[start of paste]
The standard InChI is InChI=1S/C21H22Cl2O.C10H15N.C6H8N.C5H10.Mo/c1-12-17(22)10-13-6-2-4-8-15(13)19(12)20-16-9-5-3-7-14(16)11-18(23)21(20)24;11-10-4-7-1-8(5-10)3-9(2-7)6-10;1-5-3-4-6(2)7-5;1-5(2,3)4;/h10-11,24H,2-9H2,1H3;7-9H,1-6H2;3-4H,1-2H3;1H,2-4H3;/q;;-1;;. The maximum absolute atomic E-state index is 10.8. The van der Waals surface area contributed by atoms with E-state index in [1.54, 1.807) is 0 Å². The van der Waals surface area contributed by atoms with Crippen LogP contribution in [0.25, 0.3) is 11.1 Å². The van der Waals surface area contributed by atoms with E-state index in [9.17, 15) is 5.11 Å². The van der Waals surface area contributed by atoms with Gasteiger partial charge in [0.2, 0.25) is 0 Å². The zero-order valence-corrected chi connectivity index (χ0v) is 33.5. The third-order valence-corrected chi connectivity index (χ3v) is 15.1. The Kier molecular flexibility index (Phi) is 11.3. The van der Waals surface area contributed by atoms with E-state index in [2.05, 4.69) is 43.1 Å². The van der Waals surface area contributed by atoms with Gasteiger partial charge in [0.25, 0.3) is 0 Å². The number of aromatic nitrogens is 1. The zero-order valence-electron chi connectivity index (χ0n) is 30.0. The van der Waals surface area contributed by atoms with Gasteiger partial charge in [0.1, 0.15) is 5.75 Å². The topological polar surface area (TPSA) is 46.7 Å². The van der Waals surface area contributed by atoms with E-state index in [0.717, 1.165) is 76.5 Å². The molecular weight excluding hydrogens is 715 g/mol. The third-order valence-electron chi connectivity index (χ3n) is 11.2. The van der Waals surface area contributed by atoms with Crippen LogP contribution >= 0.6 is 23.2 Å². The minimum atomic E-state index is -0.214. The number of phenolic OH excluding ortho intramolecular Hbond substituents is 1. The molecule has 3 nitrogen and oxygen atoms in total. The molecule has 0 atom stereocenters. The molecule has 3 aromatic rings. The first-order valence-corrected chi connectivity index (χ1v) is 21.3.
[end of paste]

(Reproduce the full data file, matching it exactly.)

The standard InChI is InChI=1S/C21H22Cl2O.C10H15N.C6H8N.C5H10.Mo/c1-12-17(22)10-13-6-2-4-8-15(13)19(12)20-16-9-5-3-7-14(16)11-18(23)21(20)24;11-10-4-7-1-8(5-10)3-9(2-7)6-10;1-5-3-4-6(2)7-5;1-5(2,3)4;/h10-11,24H,2-9H2,1H3;7-9H,1-6H2;3-4H,1-2H3;1H,2-4H3;/q;;-1;;. The maximum absolute atomic E-state index is 10.8. The van der Waals surface area contributed by atoms with E-state index in [1.54, 1.807) is 0 Å². The van der Waals surface area contributed by atoms with Crippen LogP contribution in [0.25, 0.3) is 11.1 Å². The van der Waals surface area contributed by atoms with E-state index in [9.17, 15) is 5.11 Å². The van der Waals surface area contributed by atoms with Gasteiger partial charge in [0.2, 0.25) is 0 Å². The zero-order valence-corrected chi connectivity index (χ0v) is 33.5. The third-order valence-corrected chi connectivity index (χ3v) is 15.1. The Kier molecular flexibility index (Phi) is 11.3. The van der Waals surface area contributed by atoms with E-state index in [2.05, 4.69) is 43.1 Å². The van der Waals surface area contributed by atoms with Gasteiger partial charge in [0.25, 0.3) is 0 Å². The number of aromatic nitrogens is 1. The zero-order valence-electron chi connectivity index (χ0n) is 30.0. The van der Waals surface area contributed by atoms with Gasteiger partial charge in [0.1, 0.15) is 5.75 Å². The topological polar surface area (TPSA) is 46.7 Å². The van der Waals surface area contributed by atoms with E-state index in [0.717, 1.165) is 76.5 Å². The molecular weight excluding hydrogens is 715 g/mol. The third-order valence-electron chi connectivity index (χ3n) is 11.2. The van der Waals surface area contributed by atoms with Crippen LogP contribution >= 0.6 is 23.2 Å². The minimum atomic E-state index is -0.214. The number of phenolic OH excluding ortho intramolecular Hbond substituents is 1. The molecule has 3 nitrogen and oxygen atoms in total. The molecule has 0 atom stereocenters. The molecule has 3 aromatic rings. The first-order valence-corrected chi connectivity index (χ1v) is 21.3.